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Stand down, soldier!

If there's one person who should either be more clear about stating his facts or keep a respectful silence, it is the man in the thick of it all himself: Gen Singh. Chanakya writes.

india Updated: Mar 31, 2012 19:52 IST
Chanakya

No one has come out smelling of roses in these fisticuffs between chief of the army staff General VK Singh and the government. I can't help but feel bad for the next army chief who will be inheriting what is clearly a ghastly mess. The whole drama with Gen Singh as the main protagonist would have been amusing had it not been for the fact that someone, somewhere seems to be playing ducks and drakes with defence purchases and that we are surrounded by neighbours many of whom we would not exactly invite over for a drink.

So how does a sensitive letter written by the army chief to the prime minister surface so close to his exit from the forces? Was this mischief on the part of someone who wished to point the needle of suspicion towards Gen Singh? Or was this done with his knowledge in some sort of retribution for the fact that the government did not give in on his age issue? Either way, Gen Singh does come across as being churlish, directly or indirectly drying dirty linen in public.

Why, for instance, has Gen Singh left all his bluster about dodgy defence dealing for just a letter? Surely as army top cat, he could have — should have — taken action to set things right. He did not. Let's also assume for a moment that Gen Singh, thwarted by the government on the issue of his age, is firing in all directions. What is not in doubt is that he brought the issue of being offered a Rs 14 crore bribe to the notice of the defence minister with the proviso that he did not want to proceed on it.

Which doesn't make defence minister AK Antony look pretty either? He tells Gen Singh to look into it and tells him that bribe-givers must not be entertained. Quite.

Antony was well within his right to have forced a probe. He should have come out all guns blazing and rounded up the culprits. But his response was masterly inaction.

At every step of the way, those empowered to act decisively did not, either through apathy or through design. The prime minister, of course, has chosen to hover above the fray though he, too, could have acted in this case. I often hear the argument that nothing must be done to upset the 'equilibrium' of the defence forces because they are the last frontier, as it were, in our imperfect democracy. But I wonder if this hideous mess presided over by the men in charge will do anything to boost the morale of the forces. Come to think of it, the 'equilibrium' of the forces is much more likely to be offset with the knowledge, or even rumours, of dubious middlemen conducting business that affects their profession.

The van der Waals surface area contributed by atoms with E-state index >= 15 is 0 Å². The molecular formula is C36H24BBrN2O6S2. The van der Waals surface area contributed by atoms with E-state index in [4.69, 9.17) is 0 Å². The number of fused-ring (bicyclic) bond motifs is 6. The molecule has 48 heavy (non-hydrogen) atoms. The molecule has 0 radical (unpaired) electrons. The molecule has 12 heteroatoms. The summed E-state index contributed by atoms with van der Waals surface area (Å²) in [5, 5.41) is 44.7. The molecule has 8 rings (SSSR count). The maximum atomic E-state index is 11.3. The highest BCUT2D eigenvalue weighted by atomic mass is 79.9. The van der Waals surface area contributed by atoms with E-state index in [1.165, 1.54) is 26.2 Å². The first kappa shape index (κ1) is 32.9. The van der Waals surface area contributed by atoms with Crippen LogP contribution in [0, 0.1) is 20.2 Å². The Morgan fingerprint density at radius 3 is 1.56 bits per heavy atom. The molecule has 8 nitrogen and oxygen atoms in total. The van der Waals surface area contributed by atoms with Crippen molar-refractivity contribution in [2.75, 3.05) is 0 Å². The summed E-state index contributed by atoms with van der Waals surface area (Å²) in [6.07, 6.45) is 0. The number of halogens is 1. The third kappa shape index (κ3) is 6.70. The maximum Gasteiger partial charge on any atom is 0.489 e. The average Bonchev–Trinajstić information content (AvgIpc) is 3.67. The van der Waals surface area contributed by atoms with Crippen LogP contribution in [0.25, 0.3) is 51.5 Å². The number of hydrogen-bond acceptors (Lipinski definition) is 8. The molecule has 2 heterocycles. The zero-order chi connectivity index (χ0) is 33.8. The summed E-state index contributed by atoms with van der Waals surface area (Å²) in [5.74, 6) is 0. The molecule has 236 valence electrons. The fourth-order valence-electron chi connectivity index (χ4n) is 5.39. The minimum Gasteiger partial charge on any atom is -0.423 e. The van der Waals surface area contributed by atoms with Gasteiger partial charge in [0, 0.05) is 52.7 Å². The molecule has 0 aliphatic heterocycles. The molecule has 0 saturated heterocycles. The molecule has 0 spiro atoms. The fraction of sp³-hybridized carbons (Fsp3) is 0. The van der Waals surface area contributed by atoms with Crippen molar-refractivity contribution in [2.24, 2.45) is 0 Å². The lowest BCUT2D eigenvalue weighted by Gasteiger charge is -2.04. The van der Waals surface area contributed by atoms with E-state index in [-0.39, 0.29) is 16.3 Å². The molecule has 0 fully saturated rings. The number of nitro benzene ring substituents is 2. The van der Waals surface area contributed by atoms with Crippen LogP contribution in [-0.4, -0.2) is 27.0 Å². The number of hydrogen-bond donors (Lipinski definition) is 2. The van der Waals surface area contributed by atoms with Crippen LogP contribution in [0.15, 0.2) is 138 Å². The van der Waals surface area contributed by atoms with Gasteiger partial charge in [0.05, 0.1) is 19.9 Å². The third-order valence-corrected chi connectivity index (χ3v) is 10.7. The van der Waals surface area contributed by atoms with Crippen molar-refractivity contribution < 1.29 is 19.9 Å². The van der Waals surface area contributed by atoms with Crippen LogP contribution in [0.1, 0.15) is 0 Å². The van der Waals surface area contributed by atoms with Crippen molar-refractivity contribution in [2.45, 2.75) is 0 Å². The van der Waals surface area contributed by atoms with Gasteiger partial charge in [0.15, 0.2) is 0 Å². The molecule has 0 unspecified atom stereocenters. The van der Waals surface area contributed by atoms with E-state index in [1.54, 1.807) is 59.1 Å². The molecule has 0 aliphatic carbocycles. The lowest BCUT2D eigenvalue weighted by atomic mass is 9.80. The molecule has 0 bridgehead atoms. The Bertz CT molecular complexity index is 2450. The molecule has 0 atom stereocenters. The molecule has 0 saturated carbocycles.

Ever since the good Mr Antony took over as defence minister, he has made a virtue of his clean image. But in maintaining his pristine personage, he's allowed a dangerous drift in this crucial ministry that now seems to be run by faceless bureaucrats to whom all manners of arms dealers and middlemen have access. This is bad management and it is not even good politics.

To the world at large, this bungling in what is supposed to be the one institution in India that works and is clean can't inspire any confidence. It is one thing to say we are at the high table of the world's great economies, it's quite another if we can't even assure our own people that the nation is in safe hands. We are very proud that we are the world's largest arms importer — although why we don't try and be proud of manufacturing our own weapons beats me. It would make us a great dealer prouder if we can be assured that shadowy middlemen don't operate in this 'domestic sector' of defence.

The defence minister is now waiting patiently for the probe report. Has he made any reassuring statement to the nation? If he has, we certainly did not hear it. But if there’s one person who should either be more clear about stating his facts or keep a respectful silence, it is the man in the thick of it all himself: Gen Singh. Already, he's done enough damage to the institution of the Indian Army by crying himself hoarse and running from one media pillar to another media post. It's not really up to us to believe him when he says that he's furious about the leaking of the letter he wrote to the prime minister to the media and that it was an act of high treason. Treason or not, it certainly makes the Indian Army and the way it deals with the government on serious issues seem like a bad day in a local sports club.

So before matters become even more embarrassing than they already have for both the army and the government, could we please see Gen Singh ride on his way into the sunset? Quietly, and at ease, please.